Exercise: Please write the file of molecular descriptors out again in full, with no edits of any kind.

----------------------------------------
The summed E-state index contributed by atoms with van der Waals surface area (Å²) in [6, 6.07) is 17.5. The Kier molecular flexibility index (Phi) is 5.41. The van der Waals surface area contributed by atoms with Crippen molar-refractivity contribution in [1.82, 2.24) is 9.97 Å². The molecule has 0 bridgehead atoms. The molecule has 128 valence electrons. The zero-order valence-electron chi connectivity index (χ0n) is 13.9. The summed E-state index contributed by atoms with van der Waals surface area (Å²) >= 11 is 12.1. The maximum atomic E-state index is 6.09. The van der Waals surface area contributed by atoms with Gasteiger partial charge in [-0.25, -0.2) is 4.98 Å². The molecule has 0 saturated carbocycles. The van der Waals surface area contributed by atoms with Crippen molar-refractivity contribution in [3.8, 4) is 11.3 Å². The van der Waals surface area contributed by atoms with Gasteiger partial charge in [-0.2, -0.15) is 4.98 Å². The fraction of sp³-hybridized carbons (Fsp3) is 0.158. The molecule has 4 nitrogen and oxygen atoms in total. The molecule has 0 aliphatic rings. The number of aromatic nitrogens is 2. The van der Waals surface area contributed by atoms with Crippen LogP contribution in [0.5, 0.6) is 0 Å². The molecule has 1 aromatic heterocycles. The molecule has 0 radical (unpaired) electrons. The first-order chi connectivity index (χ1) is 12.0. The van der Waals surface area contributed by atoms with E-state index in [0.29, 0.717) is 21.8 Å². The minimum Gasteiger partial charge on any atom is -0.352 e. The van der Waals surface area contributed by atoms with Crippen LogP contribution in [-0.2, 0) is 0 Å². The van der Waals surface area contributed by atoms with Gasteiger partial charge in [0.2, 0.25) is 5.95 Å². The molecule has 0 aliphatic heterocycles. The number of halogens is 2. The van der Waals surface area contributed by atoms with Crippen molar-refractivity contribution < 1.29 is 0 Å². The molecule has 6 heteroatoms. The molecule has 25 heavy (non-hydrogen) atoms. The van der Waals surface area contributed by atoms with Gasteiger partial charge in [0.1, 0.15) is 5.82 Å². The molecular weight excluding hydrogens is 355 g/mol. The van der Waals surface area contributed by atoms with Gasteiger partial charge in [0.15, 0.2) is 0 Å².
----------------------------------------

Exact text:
The summed E-state index contributed by atoms with van der Waals surface area (Å²) in [6, 6.07) is 17.5. The Kier molecular flexibility index (Phi) is 5.41. The van der Waals surface area contributed by atoms with Crippen molar-refractivity contribution in [1.82, 2.24) is 9.97 Å². The molecule has 0 bridgehead atoms. The molecule has 128 valence electrons. The zero-order valence-electron chi connectivity index (χ0n) is 13.9. The summed E-state index contributed by atoms with van der Waals surface area (Å²) >= 11 is 12.1. The maximum atomic E-state index is 6.09. The van der Waals surface area contributed by atoms with Gasteiger partial charge in [-0.25, -0.2) is 4.98 Å². The molecule has 0 saturated carbocycles. The van der Waals surface area contributed by atoms with Crippen molar-refractivity contribution in [3.8, 4) is 11.3 Å². The van der Waals surface area contributed by atoms with Gasteiger partial charge in [-0.2, -0.15) is 4.98 Å². The fraction of sp³-hybridized carbons (Fsp3) is 0.158. The molecule has 4 nitrogen and oxygen atoms in total. The molecule has 0 aliphatic rings. The number of aromatic nitrogens is 2. The van der Waals surface area contributed by atoms with Crippen LogP contribution in [0.5, 0.6) is 0 Å². The molecule has 1 aromatic heterocycles. The molecule has 0 radical (unpaired) electrons. The first-order chi connectivity index (χ1) is 12.0. The van der Waals surface area contributed by atoms with E-state index in [0.29, 0.717) is 21.8 Å². The minimum Gasteiger partial charge on any atom is -0.352 e. The van der Waals surface area contributed by atoms with Crippen LogP contribution in [-0.2, 0) is 0 Å². The van der Waals surface area contributed by atoms with Gasteiger partial charge in [0.2, 0.25) is 5.95 Å². The molecule has 0 aliphatic heterocycles. The number of halogens is 2. The van der Waals surface area contributed by atoms with Crippen molar-refractivity contribution < 1.29 is 0 Å². The molecule has 6 heteroatoms. The molecule has 25 heavy (non-hydrogen) atoms. The van der Waals surface area contributed by atoms with Gasteiger partial charge in [0.1, 0.15) is 5.82 Å². The molecular weight excluding hydrogens is 355 g/mol. The van der Waals surface area contributed by atoms with Gasteiger partial charge in [0.15, 0.2) is 0 Å².